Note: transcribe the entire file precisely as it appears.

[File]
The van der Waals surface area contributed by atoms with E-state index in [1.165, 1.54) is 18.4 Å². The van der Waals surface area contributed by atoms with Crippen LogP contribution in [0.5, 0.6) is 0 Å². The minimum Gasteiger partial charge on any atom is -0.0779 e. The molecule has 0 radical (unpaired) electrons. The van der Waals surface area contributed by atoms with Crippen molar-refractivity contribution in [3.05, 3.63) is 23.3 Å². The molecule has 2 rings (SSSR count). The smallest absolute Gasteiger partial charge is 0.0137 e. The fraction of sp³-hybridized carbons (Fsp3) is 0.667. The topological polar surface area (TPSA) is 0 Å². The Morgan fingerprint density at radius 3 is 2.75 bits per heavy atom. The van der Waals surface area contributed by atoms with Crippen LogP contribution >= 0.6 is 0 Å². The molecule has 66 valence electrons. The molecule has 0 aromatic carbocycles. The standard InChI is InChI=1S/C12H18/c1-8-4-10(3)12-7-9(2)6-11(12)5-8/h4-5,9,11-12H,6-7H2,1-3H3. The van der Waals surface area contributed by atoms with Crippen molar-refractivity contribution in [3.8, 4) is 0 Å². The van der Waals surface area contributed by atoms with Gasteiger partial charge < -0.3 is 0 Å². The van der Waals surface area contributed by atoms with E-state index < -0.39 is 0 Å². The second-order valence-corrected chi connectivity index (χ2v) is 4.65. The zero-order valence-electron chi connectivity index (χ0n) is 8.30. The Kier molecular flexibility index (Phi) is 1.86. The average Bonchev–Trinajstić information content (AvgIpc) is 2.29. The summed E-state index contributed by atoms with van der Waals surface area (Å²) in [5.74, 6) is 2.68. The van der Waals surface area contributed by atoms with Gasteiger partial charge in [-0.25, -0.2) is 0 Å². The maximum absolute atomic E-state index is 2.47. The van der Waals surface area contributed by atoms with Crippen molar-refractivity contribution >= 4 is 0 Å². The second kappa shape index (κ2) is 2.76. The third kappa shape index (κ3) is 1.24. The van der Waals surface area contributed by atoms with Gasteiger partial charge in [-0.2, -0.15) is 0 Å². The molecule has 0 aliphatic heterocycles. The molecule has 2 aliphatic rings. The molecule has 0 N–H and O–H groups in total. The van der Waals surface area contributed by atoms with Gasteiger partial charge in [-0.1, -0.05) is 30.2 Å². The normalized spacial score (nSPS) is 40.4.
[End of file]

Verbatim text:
The van der Waals surface area contributed by atoms with E-state index in [1.165, 1.54) is 18.4 Å². The van der Waals surface area contributed by atoms with Crippen LogP contribution in [0.5, 0.6) is 0 Å². The minimum Gasteiger partial charge on any atom is -0.0779 e. The molecule has 0 radical (unpaired) electrons. The van der Waals surface area contributed by atoms with Crippen molar-refractivity contribution in [3.05, 3.63) is 23.3 Å². The molecule has 2 rings (SSSR count). The smallest absolute Gasteiger partial charge is 0.0137 e. The fraction of sp³-hybridized carbons (Fsp3) is 0.667. The topological polar surface area (TPSA) is 0 Å². The Morgan fingerprint density at radius 3 is 2.75 bits per heavy atom. The van der Waals surface area contributed by atoms with Crippen LogP contribution >= 0.6 is 0 Å². The molecule has 66 valence electrons. The molecule has 0 aromatic carbocycles. The standard InChI is InChI=1S/C12H18/c1-8-4-10(3)12-7-9(2)6-11(12)5-8/h4-5,9,11-12H,6-7H2,1-3H3. The van der Waals surface area contributed by atoms with Crippen molar-refractivity contribution in [3.8, 4) is 0 Å². The van der Waals surface area contributed by atoms with Gasteiger partial charge < -0.3 is 0 Å². The van der Waals surface area contributed by atoms with E-state index < -0.39 is 0 Å². The second-order valence-corrected chi connectivity index (χ2v) is 4.65. The zero-order valence-electron chi connectivity index (χ0n) is 8.30. The Kier molecular flexibility index (Phi) is 1.86. The average Bonchev–Trinajstić information content (AvgIpc) is 2.29. The summed E-state index contributed by atoms with van der Waals surface area (Å²) in [5.74, 6) is 2.68. The van der Waals surface area contributed by atoms with Gasteiger partial charge in [-0.25, -0.2) is 0 Å². The maximum absolute atomic E-state index is 2.47. The van der Waals surface area contributed by atoms with Crippen molar-refractivity contribution >= 4 is 0 Å². The second kappa shape index (κ2) is 2.76. The third kappa shape index (κ3) is 1.24. The van der Waals surface area contributed by atoms with Gasteiger partial charge in [-0.2, -0.15) is 0 Å². The molecule has 0 aliphatic heterocycles. The molecule has 2 aliphatic rings. The molecule has 0 N–H and O–H groups in total. The van der Waals surface area contributed by atoms with Gasteiger partial charge in [-0.1, -0.05) is 30.2 Å². The normalized spacial score (nSPS) is 40.4.